Thursday, December 22, 2011

The death of learning in journalism.

I wish I had a mentor. Several of them, really.

Sure, I've got an editor, and he's swell. But he's only one guy, with one career's worth of insights. In our 21st century-style distributed workforce, built largely upon the backs of freelancers around the globe, there's one key thing that's missing: a heirarchy of learning.

I'm not alone. The problem also manifests itself during the hiring process: leaning ever more heavily on freelancers, media outlets -- and editors, specifically -- find themselves facing a chicken-or-egg scenario where they need talented writers but can't find them.

How is this, you ask? There are a ton of freelancers out there ready and willing to work; that's true. But quality -- in writing technique, in work ethic, in creativity -- is rarer than you might think, and no modern editor seems to have the time to teach the freelancer, cultivate that quality and grow a talent pool. Meanwhile, there are a ton of already-talented journalists in the industry, but no editor wants to take the headcount lump to hire them away from another publication.

From a writer's point of view, journalism schools have become a near-requirement. "You can learn on the job," a seasoned journalist might crow when met with the suggestion that a young journalist seeks to attend j-school. But the truth is, you can't. Media companies are willingly outsourcing training to journalism schools, and the bill is footed by the eventual employee his- or herself. (I would know; I have the staggering loan bills to prove it.)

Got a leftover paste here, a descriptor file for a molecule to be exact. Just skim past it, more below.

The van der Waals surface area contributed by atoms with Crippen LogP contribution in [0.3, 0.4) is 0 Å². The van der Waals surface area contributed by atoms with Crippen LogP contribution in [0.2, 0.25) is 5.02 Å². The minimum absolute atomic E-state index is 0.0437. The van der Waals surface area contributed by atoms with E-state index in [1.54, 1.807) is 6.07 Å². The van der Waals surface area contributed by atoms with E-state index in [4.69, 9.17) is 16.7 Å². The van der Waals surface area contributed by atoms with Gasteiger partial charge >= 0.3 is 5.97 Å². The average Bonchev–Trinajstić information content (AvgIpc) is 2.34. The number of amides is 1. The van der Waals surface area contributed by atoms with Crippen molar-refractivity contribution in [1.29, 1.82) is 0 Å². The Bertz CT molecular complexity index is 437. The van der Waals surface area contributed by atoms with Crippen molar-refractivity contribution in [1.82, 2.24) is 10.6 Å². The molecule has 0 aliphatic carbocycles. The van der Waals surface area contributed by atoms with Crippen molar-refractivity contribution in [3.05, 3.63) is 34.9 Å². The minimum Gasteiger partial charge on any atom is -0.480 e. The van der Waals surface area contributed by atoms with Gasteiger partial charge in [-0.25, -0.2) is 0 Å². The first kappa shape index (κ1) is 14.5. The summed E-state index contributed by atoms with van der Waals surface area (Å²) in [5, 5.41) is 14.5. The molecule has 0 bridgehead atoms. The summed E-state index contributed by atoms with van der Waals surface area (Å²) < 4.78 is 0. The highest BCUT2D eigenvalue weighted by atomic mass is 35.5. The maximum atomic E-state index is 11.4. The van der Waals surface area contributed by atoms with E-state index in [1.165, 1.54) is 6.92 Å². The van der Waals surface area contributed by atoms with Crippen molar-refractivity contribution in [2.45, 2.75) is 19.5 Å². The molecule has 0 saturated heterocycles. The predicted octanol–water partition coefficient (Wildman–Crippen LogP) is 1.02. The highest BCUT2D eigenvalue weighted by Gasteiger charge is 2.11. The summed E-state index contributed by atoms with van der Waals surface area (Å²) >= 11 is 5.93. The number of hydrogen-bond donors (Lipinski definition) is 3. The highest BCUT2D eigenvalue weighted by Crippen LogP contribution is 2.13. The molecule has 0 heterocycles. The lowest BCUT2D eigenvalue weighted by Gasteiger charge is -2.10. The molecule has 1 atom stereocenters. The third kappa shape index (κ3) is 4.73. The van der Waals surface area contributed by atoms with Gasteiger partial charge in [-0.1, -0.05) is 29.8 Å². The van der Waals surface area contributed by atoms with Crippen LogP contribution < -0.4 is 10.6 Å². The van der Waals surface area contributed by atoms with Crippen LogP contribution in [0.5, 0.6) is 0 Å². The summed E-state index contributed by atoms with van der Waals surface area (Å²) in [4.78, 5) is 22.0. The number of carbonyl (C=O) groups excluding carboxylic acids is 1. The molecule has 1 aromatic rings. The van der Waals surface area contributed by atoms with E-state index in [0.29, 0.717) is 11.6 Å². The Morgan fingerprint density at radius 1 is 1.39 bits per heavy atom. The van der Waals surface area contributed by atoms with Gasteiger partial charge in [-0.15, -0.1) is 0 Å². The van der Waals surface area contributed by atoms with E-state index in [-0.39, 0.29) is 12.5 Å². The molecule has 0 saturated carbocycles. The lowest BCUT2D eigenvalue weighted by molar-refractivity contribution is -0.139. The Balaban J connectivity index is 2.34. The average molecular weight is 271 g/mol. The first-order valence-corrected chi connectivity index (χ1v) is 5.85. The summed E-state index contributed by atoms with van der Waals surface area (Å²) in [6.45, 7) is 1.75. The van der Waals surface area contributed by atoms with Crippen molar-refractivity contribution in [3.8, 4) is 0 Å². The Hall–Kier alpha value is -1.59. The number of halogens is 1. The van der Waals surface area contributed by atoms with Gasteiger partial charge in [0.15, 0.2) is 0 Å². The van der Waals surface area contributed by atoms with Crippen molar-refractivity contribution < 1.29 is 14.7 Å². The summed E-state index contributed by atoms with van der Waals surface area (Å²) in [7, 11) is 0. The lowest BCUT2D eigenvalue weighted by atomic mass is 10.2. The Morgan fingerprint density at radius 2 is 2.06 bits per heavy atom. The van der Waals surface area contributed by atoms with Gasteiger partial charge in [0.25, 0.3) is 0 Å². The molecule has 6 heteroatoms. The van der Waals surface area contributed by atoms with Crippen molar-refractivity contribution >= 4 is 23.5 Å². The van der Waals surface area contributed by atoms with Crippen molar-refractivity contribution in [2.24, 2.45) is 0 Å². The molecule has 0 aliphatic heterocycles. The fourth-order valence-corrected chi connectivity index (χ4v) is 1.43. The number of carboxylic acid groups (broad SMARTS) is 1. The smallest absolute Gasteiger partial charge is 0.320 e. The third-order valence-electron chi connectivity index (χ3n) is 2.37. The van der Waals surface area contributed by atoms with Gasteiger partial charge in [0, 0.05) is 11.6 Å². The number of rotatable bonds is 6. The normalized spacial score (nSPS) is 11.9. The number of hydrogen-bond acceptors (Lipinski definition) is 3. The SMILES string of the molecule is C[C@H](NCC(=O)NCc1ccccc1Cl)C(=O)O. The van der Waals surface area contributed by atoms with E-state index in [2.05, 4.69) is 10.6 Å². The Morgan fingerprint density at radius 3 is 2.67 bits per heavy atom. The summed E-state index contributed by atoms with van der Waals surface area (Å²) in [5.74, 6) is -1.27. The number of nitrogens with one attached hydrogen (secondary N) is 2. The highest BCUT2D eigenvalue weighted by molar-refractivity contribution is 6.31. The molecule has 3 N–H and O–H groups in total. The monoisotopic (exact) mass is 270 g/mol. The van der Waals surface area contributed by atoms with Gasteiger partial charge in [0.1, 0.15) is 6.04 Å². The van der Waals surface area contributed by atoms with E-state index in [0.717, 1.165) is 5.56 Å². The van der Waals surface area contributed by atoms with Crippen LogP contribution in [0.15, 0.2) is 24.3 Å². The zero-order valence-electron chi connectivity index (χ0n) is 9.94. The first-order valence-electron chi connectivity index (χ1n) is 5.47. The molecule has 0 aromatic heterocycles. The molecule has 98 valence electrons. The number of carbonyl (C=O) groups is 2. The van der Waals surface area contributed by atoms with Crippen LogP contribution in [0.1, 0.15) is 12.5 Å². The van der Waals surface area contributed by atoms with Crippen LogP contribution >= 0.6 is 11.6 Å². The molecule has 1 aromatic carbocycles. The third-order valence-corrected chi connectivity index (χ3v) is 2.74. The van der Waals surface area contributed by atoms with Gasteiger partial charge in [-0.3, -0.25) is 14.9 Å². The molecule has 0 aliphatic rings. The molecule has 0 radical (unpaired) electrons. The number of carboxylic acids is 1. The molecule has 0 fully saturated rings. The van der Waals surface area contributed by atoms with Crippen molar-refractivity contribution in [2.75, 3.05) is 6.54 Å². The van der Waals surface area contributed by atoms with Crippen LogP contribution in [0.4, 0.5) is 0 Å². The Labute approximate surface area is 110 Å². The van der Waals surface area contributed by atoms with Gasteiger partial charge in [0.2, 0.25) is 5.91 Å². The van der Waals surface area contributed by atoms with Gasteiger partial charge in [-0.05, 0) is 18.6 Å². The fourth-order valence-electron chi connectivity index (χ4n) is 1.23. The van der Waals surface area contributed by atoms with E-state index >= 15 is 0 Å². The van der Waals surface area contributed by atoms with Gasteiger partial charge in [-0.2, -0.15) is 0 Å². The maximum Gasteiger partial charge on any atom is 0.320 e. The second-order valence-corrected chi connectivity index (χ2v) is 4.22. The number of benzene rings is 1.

Do we really think all those bloggers are increasing their knowledge with each passing year, or merely refining what they've already got on tap? We are all stuck moving sideways. Few are climbing, mentally speaking.

The problem persists in the editor's chair. I've always been an eager learner, and I devour information wherever I can find it. But I often feel as though I can't devour it fast enough.

In the online world, at least, all outlets are on the same level. Magazines compete with newspapers compete with startups. But the smaller the outlet, the less knowledge that's accessible. You can watch competing publications' work from afar, but you can't really know how things tick unless you sit down and ask them to lunch. (Which, of course, they don't have time to do. Because we're all overworked in this new paradigm.) This was something that media companies used to provide internally. Now the chain of knowledge has been broken in so many places that there's barely enough there to grab.

The old joke is that you should put a line in for "media consulting" when you're an unemployed journalist. The truth is, each working editor and freelancer could really benefit from tapping that knowledge. Perhaps consultants should consult individuals, not corporations.

No comments: